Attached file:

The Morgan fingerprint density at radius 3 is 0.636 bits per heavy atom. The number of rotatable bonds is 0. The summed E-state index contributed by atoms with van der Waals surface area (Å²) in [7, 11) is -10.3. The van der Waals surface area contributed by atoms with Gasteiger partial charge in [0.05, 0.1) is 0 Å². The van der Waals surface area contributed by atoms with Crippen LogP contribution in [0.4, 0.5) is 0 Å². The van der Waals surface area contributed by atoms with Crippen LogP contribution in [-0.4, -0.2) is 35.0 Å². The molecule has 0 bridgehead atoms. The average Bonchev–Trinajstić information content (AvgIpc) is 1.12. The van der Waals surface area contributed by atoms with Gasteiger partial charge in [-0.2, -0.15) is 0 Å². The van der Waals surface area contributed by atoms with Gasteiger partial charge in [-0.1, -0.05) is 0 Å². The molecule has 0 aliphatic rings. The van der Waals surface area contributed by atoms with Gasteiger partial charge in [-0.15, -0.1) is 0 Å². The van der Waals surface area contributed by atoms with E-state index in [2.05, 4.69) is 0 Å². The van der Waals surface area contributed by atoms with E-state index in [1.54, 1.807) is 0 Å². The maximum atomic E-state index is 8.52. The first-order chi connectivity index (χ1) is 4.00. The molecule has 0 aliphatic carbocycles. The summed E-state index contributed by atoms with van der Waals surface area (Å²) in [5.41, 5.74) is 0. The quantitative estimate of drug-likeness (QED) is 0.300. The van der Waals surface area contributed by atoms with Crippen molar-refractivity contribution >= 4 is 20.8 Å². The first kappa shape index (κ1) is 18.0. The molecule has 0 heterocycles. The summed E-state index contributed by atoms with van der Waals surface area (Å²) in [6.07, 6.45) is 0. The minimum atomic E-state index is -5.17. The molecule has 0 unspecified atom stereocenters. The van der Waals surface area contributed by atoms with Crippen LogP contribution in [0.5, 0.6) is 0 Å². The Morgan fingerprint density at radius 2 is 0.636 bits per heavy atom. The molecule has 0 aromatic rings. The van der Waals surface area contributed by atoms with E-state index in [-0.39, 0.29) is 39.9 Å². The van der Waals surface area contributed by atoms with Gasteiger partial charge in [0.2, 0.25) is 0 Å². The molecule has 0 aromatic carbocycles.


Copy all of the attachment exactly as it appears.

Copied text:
The Morgan fingerprint density at radius 3 is 0.636 bits per heavy atom. The number of rotatable bonds is 0. The summed E-state index contributed by atoms with van der Waals surface area (Å²) in [7, 11) is -10.3. The van der Waals surface area contributed by atoms with Gasteiger partial charge in [0.05, 0.1) is 0 Å². The van der Waals surface area contributed by atoms with Crippen LogP contribution in [0.4, 0.5) is 0 Å². The van der Waals surface area contributed by atoms with Crippen LogP contribution in [-0.4, -0.2) is 35.0 Å². The molecule has 0 bridgehead atoms. The average Bonchev–Trinajstić information content (AvgIpc) is 1.12. The van der Waals surface area contributed by atoms with Gasteiger partial charge in [-0.2, -0.15) is 0 Å². The van der Waals surface area contributed by atoms with Gasteiger partial charge in [-0.1, -0.05) is 0 Å². The molecule has 0 aliphatic rings. The van der Waals surface area contributed by atoms with Gasteiger partial charge in [-0.15, -0.1) is 0 Å². The van der Waals surface area contributed by atoms with E-state index in [2.05, 4.69) is 0 Å². The van der Waals surface area contributed by atoms with E-state index in [1.54, 1.807) is 0 Å². The maximum atomic E-state index is 8.52. The first-order chi connectivity index (χ1) is 4.00. The molecule has 0 aliphatic carbocycles. The summed E-state index contributed by atoms with van der Waals surface area (Å²) in [5.41, 5.74) is 0. The quantitative estimate of drug-likeness (QED) is 0.300. The van der Waals surface area contributed by atoms with Crippen molar-refractivity contribution >= 4 is 20.8 Å². The first kappa shape index (κ1) is 18.0. The molecule has 0 heterocycles. The summed E-state index contributed by atoms with van der Waals surface area (Å²) in [6.07, 6.45) is 0. The minimum atomic E-state index is -5.17. The molecule has 0 unspecified atom stereocenters. The van der Waals surface area contributed by atoms with Crippen LogP contribution in [0.5, 0.6) is 0 Å². The Morgan fingerprint density at radius 2 is 0.636 bits per heavy atom. The molecule has 0 aromatic rings. The van der Waals surface area contributed by atoms with E-state index in [-0.39, 0.29) is 39.9 Å². The van der Waals surface area contributed by atoms with Gasteiger partial charge in [0.2, 0.25) is 0 Å². The molecule has 0 aromatic carbocycles.